ZURICH: Roche has won the U.S. Food and Drug Administration's breakthrough therapy tag for its drug Gazyva in lupus nephritis, the Swiss drugmaker said on Wednesday, boosting its efforts to recycle the 2013-approved lymphoma medicine for new indications.
There are no FDA-approved drugs for lupus nephritis, a life-threatening manifestation of the autoimmune disease lupus in which the kidneys grow inflamed. Roche has heralded Gazyva's potential in lupus in helping turn a medicine with 2018 sales of 390 million Swiss francs (US$393 million) into a commercial success.
Roche Chief Executive Severin Schwan is counting on rising revenue from medicines including Gazyva to more than offset declining sales of its three biggest drugs, the US$22 billion-per-year trio Rituxan, Avastin and Herceptin, as they face competition from copycat medicines.
A decade ago, Roche tried out Rituxan and its multiple sclerosis drug Ocrevus against lupus nephritis, only to be met with what the company describes as "total failure."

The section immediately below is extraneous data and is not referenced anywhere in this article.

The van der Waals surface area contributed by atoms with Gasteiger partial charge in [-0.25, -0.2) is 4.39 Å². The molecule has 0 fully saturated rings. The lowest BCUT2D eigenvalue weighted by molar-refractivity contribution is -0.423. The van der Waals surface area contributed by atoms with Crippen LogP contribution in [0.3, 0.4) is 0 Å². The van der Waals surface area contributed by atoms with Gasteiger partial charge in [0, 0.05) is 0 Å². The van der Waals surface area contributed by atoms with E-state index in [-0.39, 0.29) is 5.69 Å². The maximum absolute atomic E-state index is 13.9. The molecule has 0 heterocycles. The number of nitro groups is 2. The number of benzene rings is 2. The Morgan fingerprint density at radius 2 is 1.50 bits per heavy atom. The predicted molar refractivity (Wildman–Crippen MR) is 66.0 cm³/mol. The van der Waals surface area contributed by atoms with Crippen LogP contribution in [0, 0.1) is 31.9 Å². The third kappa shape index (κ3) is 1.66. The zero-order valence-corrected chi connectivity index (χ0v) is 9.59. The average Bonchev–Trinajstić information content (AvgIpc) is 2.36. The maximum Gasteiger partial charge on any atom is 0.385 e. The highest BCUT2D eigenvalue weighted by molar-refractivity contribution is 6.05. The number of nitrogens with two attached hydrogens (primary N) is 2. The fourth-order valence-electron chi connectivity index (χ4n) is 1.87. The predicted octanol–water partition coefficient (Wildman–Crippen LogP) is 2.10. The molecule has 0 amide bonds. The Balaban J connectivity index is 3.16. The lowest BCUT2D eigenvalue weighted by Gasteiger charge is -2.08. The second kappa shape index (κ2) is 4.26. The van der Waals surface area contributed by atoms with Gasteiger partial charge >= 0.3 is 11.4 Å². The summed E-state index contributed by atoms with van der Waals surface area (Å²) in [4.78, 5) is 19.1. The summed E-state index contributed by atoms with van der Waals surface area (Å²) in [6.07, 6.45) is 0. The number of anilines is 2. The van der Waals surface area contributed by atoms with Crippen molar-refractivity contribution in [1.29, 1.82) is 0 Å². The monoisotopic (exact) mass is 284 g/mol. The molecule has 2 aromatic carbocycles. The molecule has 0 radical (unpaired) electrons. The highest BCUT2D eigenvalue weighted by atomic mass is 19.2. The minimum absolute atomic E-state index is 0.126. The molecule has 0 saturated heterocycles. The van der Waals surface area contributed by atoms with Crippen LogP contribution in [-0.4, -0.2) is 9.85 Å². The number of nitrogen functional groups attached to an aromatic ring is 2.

In the wake of the disappointment, its scientists hypothesized that Gazyva, while similar to Rituxan and Ocrevus, had a means of killing B cells associated with lupus that was different enough for it to work where the other two did not.
In a Phase II study whose results were announced in June, Roche said Gazyva in combination with standard of care including corticosteroids resulted in more patients achieving a complete renal response than on standard care alone.
"We are committed to developing Gazyva as a potential new therapy for lupus nephritis and plan to begin enrolling patients in a phase III trial next year," Sandra Horning, Roche's chief medical officer, said in a statement.
The Lupus Foundation of America estimates 1.5 million Americans, and at least five million people worldwide, have a form of lupus. Ninety percent of lupus patients are women, and many will develop lupus nephritis.
The FDA's breakthrough therapy designation is meant to speed development of drugs deemed to have potential advantages over existing therapies for patients with serious diseases. Drugs with the tag get priority review, which can include smaller clinical trials and alternative trial designs.
(US$1 = 0.9934 Swiss francs)
(Reporting by John Miller; Editing by Michael Shields)